If not for a small handful of prospective COVID-19 vaccine developers, there's a very good chance that Livongo Health (LVGO) would be the hottest stock in the healthcare sector. Shares of Livongo have more than quadrupled since the year began, with the total number of Robinhood accounts holding shares of Livongo surging from around 4,500 in February to over 34,000, as of this past weekend.

What makes Livongo Health so intriguing is the company's approach to helping patients with chronic illnesses live healthier lives. While there are countless medications and devices available to patients with chronic illnesses, ensuring that these patients stay on top of their disease and lead healthier lives is half the challenge. That's where Livongo comes in.

Livongo aggregates mountains of patient data and utilizes artificial intelligence to send tips and "nudges" to its members to help them make smarter choices. It's a win for everyone involved, with patients living longer and healthier lives, insurers dealing with lower medical costs tied to fewer chronic illness hospitalizations, and Livongo benefiting from a steady stream of highly predictable cash flow.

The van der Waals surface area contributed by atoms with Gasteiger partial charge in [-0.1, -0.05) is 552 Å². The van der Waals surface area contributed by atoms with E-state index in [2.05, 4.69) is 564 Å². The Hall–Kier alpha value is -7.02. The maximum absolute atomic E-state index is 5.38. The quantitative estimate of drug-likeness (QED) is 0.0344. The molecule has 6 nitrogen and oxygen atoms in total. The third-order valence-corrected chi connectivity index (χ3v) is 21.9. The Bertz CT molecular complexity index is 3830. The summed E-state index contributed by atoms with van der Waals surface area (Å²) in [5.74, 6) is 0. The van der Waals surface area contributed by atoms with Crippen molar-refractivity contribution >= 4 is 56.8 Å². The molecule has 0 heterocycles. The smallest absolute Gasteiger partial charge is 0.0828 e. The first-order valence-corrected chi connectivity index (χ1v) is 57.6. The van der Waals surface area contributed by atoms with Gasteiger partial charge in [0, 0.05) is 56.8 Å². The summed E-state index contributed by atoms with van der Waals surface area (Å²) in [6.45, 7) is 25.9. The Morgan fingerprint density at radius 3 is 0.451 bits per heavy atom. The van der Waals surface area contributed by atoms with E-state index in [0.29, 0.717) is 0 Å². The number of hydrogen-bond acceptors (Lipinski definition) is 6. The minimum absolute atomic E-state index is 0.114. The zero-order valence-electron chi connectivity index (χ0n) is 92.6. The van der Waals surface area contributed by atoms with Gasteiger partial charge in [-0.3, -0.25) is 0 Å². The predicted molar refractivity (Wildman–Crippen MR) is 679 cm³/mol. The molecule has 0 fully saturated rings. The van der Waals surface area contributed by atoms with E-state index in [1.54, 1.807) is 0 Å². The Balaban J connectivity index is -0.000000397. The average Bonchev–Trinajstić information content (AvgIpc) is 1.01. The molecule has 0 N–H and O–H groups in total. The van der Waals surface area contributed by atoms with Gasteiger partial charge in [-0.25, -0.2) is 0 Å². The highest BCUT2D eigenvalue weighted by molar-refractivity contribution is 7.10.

As of the end of March, Livongo had more than 328,000 Diabetes members, which was double what it had at the end of March 2019. The company also recently announced that its Q2 revenue would be well ahead of its own previous guidance. This all comes with Livongo having penetrated just 0.95% of the U.S. diabetes market (34.2 million people). If Livongo is already generating small profits with less than 1% of diabetes market share, imagine how much of a beast this company will be once it secures a larger piece of the pie and expands into hypertension, prediabetes, and weight management.

A Facebook engineer inputting code on his laptop.

Image source: Facebook.


Another stock that's bound to make Robinhood investors rich is social media giant Facebook (META -0.93%), which recently hit an all-time high. When the year began, approximately 126,000 Robinhood accounts owned a stake in Facebook. But as of this past weekend, over 233,000 accounts were stakeholders, making Facebook the 26th-most popular stock on the platform.